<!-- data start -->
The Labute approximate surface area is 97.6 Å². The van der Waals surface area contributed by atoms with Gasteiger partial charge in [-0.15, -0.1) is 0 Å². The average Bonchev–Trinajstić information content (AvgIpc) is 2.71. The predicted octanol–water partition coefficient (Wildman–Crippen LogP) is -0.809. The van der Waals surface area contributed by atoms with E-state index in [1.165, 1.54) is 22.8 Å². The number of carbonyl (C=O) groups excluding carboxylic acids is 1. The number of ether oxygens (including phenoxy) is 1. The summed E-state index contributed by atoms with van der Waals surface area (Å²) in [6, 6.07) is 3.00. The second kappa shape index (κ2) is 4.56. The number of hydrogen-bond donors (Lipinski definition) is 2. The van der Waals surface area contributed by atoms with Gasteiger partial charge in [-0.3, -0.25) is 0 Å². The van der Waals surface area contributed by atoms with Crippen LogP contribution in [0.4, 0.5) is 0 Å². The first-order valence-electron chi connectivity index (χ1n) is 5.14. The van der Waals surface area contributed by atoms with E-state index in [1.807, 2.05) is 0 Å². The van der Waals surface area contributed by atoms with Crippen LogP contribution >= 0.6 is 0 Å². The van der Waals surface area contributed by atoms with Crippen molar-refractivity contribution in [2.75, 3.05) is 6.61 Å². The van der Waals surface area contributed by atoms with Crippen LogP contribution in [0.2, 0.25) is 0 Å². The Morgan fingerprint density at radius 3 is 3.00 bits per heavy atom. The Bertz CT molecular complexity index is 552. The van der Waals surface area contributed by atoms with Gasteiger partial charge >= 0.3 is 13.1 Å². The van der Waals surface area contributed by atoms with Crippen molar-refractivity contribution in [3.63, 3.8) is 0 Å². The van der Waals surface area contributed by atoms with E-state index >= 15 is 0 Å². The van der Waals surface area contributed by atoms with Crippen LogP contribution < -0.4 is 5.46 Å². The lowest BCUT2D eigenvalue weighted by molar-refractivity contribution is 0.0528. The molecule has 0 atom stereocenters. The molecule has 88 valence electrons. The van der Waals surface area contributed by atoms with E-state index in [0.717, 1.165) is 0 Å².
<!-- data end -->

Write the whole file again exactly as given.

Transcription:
The Labute approximate surface area is 97.6 Å². The van der Waals surface area contributed by atoms with Gasteiger partial charge in [-0.15, -0.1) is 0 Å². The average Bonchev–Trinajstić information content (AvgIpc) is 2.71. The predicted octanol–water partition coefficient (Wildman–Crippen LogP) is -0.809. The van der Waals surface area contributed by atoms with E-state index in [1.165, 1.54) is 22.8 Å². The number of carbonyl (C=O) groups excluding carboxylic acids is 1. The number of ether oxygens (including phenoxy) is 1. The summed E-state index contributed by atoms with van der Waals surface area (Å²) in [6, 6.07) is 3.00. The second kappa shape index (κ2) is 4.56. The number of hydrogen-bond donors (Lipinski definition) is 2. The van der Waals surface area contributed by atoms with Gasteiger partial charge in [-0.3, -0.25) is 0 Å². The van der Waals surface area contributed by atoms with Crippen LogP contribution in [0.4, 0.5) is 0 Å². The first-order valence-electron chi connectivity index (χ1n) is 5.14. The van der Waals surface area contributed by atoms with E-state index in [1.807, 2.05) is 0 Å². The van der Waals surface area contributed by atoms with Crippen LogP contribution >= 0.6 is 0 Å². The van der Waals surface area contributed by atoms with Crippen molar-refractivity contribution in [2.75, 3.05) is 6.61 Å². The van der Waals surface area contributed by atoms with Crippen LogP contribution in [0.2, 0.25) is 0 Å². The Morgan fingerprint density at radius 3 is 3.00 bits per heavy atom. The Bertz CT molecular complexity index is 552. The van der Waals surface area contributed by atoms with Gasteiger partial charge >= 0.3 is 13.1 Å². The van der Waals surface area contributed by atoms with Crippen molar-refractivity contribution in [3.63, 3.8) is 0 Å². The van der Waals surface area contributed by atoms with E-state index >= 15 is 0 Å². The van der Waals surface area contributed by atoms with Crippen LogP contribution < -0.4 is 5.46 Å². The lowest BCUT2D eigenvalue weighted by molar-refractivity contribution is 0.0528. The molecule has 0 atom stereocenters. The molecule has 88 valence electrons. The van der Waals surface area contributed by atoms with E-state index in [0.717, 1.165) is 0 Å².